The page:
Congress recently renewed the Middle East Peace Facilitation Act (MEPFA), legislation that allows the U.S. government to provide financial aid to Yasser Arafat and the Palestinian Authority (P.A.) in Gaza and the West Bank. I believe this is a correct decision, for these reasons:
*America needs an Arab-Israeli peace.
Perhaps more than ever, the two interrelated objectives of U.S. policy in the Middle East — maintaining regional stability and ensuring the availability of oil at affordable prices — are now challenged. Iraq, Iran and Syria support terrorism and actively pursue the development of nonconventional weaponry. They also use the conflict between Israel and the Palestinians to stir up emotions and unleash forces to overturn existing governments, and so to extend their power over the Middle East's oil-rich countries. Settlement of the Arab-Israeli conflict reduces the power of these rogue states.
*Palestinians must benefit from peace.
Israel needs a lasting peace with the Palestinians if it is to make peace with its Arab neighbors, reduce its burdensome responsibilities as an occupier and achieve maximum security. For Arafat to defeat such fundamentalist groups as Hamas and Islamic Jihad, and retain Palestinian support, he must better Palestinians' lives by improving their standard of living. His failure to do so would play directly into the hands of extremists, for hungry, unemployed people are prey for those extremists who declare that peace with Israel is worthless and the struggle should continue without end.
*The need for foreign support.
The P.A. cannot pull itself up by its bootstraps to achieve economic success: poverty, deterioration of infrastructure, unemployment, lack of industry and too few taxable enterprises make this impossible. A visit to Gaza, with its miserable housing, open sewers and terrible living conditions makes obvious the need for massive outside financing to create a base for employment and improved living conditions. Only with these improvements can Palestinians use their business and administrative experience, plus their talents, to build their economy.
*The need for American aid.
Only the United States has the credibility and capability to galvanize international financial support. Without such help, Arafat will be unable to improve Palestinian life in Gaza and the West Bank, leading to an increased role for the extremist groups. A continuing cycle of poverty and extremist terror creates more threats to Israel's security and places more strain on its economy, forcing Washington to carry more of the burden in the Middle East.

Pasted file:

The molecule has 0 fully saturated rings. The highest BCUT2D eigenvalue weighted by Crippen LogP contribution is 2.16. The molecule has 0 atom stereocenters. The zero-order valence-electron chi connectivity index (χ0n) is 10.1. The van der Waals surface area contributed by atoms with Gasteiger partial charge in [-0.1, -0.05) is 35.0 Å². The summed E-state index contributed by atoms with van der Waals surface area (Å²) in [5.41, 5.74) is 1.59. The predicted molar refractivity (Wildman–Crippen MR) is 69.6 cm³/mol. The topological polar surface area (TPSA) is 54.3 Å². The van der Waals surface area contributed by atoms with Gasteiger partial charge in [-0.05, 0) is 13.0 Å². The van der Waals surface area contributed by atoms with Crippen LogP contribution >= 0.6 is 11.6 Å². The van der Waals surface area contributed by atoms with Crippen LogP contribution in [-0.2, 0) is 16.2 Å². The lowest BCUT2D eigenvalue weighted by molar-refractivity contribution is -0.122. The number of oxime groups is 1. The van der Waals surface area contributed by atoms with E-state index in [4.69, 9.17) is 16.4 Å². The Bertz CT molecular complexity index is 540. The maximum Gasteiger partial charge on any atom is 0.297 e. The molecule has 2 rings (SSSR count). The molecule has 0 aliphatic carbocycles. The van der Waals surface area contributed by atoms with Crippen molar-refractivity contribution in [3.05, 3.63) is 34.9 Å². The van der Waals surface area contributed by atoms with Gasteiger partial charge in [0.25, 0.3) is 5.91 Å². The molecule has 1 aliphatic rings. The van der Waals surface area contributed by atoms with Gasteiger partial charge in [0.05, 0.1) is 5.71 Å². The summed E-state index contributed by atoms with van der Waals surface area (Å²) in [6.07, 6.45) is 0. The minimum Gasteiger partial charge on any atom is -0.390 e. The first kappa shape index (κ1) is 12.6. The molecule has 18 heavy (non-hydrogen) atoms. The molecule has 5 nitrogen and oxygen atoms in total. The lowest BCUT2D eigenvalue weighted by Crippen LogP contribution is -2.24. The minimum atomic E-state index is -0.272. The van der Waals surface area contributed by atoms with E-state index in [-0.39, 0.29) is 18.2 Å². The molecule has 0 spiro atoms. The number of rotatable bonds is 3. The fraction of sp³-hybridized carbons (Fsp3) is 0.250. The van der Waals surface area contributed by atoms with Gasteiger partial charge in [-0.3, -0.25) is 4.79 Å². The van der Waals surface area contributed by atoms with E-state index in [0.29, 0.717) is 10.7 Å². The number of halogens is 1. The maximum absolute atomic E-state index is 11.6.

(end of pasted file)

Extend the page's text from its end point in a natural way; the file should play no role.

The $500 million of total American aid committed to the Palestinians over five years represents just 23 percent of the total international commitment. This is a small price to pay to avoid the incomparably more costly and potentially dangerous consequences of a failed peace between Israel and the Palestinians.
Critics counter these arguments, saying Arafat has not lived up to commitments made in written agreements with Israel and should be held more accountable for his actions. They want aid to Arafat conditioned on his future behavior. While this appears reasonable, closer analysis reveals that it is not appropriate at this time. Conditions needlessly slow down the peace process, are impossible for Arafat to satisfy at present or are unnecessary for the protection of Israeli or U.S. interests. Let's look at the particulars:
*Revocation of the PLO Coven-ant.
The PLO must revoke its odious covenant. At present, however, it is so divided that Arafat cannot pull together a quorum of the PLO that would revoke the offensive elements. The recently signed Taba accord requires that the covenant be revoked within two months after Palestinian elections, set for Jan. 20. This is a realistic requirement; Congress should not add to it.
*Rejection of Hamas.
Arafat has in fact rejected Hamas, and the best proof is already at hand in his public condemnation of all the recent suicide bombings in Tel Aviv and Jerusalem. More important, he shows that he at last understands that Hamas is as much a challenge to this authority as it is to Israel. Accordingly, he has joined with the Israeli security forces to defeat the terrorists.
*Cutting out the anti-Israel rhetoric.
Opponents of the peace process publicized transcripts of a taped speech delivered by Arafat to Palestinians on June 19 in which Arafat proclaimed, "We will go on with the jihad [holy war], a long jihad, a difficult jihad, an exhausting jihad, martyrs, battles." Whether Arafat is telling the truth when he claims that he was not using jihad here to refer to a military conflict is not important; what counts is the reality of his actions. And what he is doing is helping Israel defeat the terrorist groups. To tie aid to the meaning of his ambiguous statements is to get caught up in irrelevancy.
*Accountability and transparency.
U.S. officials administering funds already consider themselves bound by U.S. law and have consistently refused to provide funds unless they are disbursed in ways that satisfy accountability and transparency. In connection with some of the major projects in Gaza, Arafat explicitly agreed that the donors can pay funds directly to the companies chosen to carry out the projects, completely bypassing Arafat and his colleagues. It is only when funds have come from sources that do not insist on accountability and transparency (including some Arab states) that Arafat has used the money for political purposes unconnected with economic development.
Further, those Americans sincerely troubled by Arafat's words and his past inaction can take heart: Aid funds are to be paid out over a period of five years so the United States have every opportunity to test Arafat's promises against his performance.